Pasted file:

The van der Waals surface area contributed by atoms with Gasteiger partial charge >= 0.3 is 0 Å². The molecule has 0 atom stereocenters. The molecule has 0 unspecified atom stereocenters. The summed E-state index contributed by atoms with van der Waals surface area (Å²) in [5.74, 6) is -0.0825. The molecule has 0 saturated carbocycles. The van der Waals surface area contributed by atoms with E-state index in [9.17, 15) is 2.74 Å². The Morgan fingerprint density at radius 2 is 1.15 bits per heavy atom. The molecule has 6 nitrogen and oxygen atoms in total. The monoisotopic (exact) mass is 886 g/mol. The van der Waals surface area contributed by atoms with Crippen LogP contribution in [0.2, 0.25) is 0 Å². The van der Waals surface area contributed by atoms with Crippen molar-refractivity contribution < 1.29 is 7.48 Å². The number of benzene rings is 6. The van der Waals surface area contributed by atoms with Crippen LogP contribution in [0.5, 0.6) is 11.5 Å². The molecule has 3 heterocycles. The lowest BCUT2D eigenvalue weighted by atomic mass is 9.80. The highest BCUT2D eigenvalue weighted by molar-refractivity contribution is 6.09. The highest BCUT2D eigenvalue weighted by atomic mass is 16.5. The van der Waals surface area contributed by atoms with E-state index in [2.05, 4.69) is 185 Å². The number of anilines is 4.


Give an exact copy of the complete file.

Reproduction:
The van der Waals surface area contributed by atoms with Gasteiger partial charge >= 0.3 is 0 Å². The molecule has 0 atom stereocenters. The molecule has 0 unspecified atom stereocenters. The summed E-state index contributed by atoms with van der Waals surface area (Å²) in [5.74, 6) is -0.0825. The molecule has 0 saturated carbocycles. The van der Waals surface area contributed by atoms with E-state index in [9.17, 15) is 2.74 Å². The Morgan fingerprint density at radius 2 is 1.15 bits per heavy atom. The molecule has 6 nitrogen and oxygen atoms in total. The monoisotopic (exact) mass is 886 g/mol. The van der Waals surface area contributed by atoms with Crippen LogP contribution in [0.2, 0.25) is 0 Å². The van der Waals surface area contributed by atoms with Crippen molar-refractivity contribution < 1.29 is 7.48 Å². The number of benzene rings is 6. The van der Waals surface area contributed by atoms with Crippen LogP contribution in [0.5, 0.6) is 11.5 Å². The molecule has 3 heterocycles. The lowest BCUT2D eigenvalue weighted by atomic mass is 9.80. The highest BCUT2D eigenvalue weighted by molar-refractivity contribution is 6.09. The highest BCUT2D eigenvalue weighted by atomic mass is 16.5. The van der Waals surface area contributed by atoms with E-state index in [2.05, 4.69) is 185 Å². The number of anilines is 4.